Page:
The programme Period 2 step 2 also covers, in a dedicated sub-envelope, re-entry experimentation, advancing current European know-how on the integration at system level of several re-entry technologies while taking into account multiple future space applications.
Human Spaceflight and Exploration
The current objectives in the Human Spaceflight and Exploration area are to maximise the return on European investment in the International Space Station (ISS), in particular its innovative scientific and technological/industrial utilisation, as well as the use of the ISS as a platform to prepare future human exploration undertakings.
ESA’s Human Spaceflight programme also aims to maintain and enhance both the operational capabilities acquired and an experienced European Astronaut Corps for the next European human spaceflight and exploration programme, beyond the ISS.
International Space Station Exploitation Programme
The International Space Station (ISS) Exploitation Programme (Period 3) is aimed at operating, maintaining and exploiting the European elements of the ISS and providing Europe’s contribution to common operations by delivering cargo and services (reboost, refuelling, attitude control and replenishment of gas and water). This programme also covers the European Astronaut Corps, for which ESA is currently recruiting a new group of astronauts.
The ISS Exploitation Programme consists of Columbus operations, the provision of ATV and the associated Ariane 5 launches, ATV operations, payload operations, astronaut activities and reimbursable services to NASA.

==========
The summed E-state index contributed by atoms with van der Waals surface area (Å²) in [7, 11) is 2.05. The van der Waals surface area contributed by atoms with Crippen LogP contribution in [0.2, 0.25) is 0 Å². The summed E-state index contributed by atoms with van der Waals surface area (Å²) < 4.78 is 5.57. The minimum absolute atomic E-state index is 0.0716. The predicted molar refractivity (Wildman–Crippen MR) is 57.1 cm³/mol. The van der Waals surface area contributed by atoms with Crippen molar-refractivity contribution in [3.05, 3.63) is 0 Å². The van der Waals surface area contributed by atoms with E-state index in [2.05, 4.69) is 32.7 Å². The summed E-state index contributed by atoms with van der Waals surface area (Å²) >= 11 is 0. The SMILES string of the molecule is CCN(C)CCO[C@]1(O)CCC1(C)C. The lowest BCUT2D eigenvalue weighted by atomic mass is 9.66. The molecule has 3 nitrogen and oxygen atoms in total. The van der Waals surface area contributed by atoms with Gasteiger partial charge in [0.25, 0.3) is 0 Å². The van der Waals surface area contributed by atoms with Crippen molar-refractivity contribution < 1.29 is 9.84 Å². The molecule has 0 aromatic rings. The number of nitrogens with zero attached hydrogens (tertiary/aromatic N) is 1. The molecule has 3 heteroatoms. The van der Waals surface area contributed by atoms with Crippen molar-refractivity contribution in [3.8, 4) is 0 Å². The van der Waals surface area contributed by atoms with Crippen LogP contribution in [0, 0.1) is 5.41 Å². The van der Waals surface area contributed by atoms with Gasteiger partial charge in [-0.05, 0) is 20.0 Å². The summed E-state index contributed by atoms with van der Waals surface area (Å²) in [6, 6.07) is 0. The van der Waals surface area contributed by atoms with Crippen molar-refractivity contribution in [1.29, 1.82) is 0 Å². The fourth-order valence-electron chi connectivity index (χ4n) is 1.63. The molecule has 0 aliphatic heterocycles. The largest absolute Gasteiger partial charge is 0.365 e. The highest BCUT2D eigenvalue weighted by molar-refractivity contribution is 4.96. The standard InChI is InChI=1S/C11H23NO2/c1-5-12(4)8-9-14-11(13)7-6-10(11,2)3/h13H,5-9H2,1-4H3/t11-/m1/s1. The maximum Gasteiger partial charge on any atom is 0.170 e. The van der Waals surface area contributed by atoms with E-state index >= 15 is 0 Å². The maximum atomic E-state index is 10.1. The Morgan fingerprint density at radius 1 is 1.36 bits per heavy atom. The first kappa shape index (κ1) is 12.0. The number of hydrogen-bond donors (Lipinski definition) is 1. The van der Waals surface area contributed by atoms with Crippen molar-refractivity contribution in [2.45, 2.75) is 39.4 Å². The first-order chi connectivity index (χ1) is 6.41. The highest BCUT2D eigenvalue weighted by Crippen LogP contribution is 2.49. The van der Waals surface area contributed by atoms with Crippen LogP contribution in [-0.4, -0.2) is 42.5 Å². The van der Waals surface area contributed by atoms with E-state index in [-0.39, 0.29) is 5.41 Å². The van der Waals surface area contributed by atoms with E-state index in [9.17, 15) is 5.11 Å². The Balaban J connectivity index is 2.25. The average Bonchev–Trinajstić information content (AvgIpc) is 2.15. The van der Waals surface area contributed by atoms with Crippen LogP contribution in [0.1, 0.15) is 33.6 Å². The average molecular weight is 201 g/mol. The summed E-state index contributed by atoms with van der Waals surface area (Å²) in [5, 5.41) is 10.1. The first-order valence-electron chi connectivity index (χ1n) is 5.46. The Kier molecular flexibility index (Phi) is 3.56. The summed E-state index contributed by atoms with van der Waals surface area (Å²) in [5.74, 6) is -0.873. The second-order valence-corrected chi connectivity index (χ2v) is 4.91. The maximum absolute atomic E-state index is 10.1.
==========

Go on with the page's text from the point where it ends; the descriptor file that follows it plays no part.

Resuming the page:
The programme is structured in five-year periods sliding every three years: Period 3, 2008-12 (Period 4, 2011-15, the current end of the ISS lifetime, is not part of the proposal for the Ministerial Council 2008). During these two periods the ESA’s commitment is to provide four ATVs in addition to Jules Verne, ATV 2 to 5.
The purpose of the ISS Evolution programme (a 'slice' of the ISS exploitation programme) is to develop flight hardware which will enhance ISS capabilities and/or improve ISS operations. At the same time, these systems will allow on-orbit demonstration of capabilities needed for future long-duration manned missions. The projects considered are: an air revitalisation system, an air quality monitoring system, a high-speed telecommunication terminal and an external robotic platform for small payloads.
European Transportation and Human Exploration Preparatory Activities Programme
The European Transportation and Human Exploration Preparatory Activities Programme includes the initial definition phases of an ATV-based cargo download system (Automated Reentry Vehicle, ARV) and the continuation of cooperation with Russia. This new transportation system is planned to comprise a service module, a re-entry module and a launch escape system (for a possible subsequent crewed version).
Studies on the definition of a 'Moon lander' will also be pursued, along with the development of enabling human exploration capabilities including Moon-landing technologies, habitation and life-support systems and demonstrators. Scenario and architecture studies will be carried out to prepare future activities as well as to support the refinement of a common European vision for space exploration involving ESA, the EU and their respective Member States.
Last update: 20 November 2008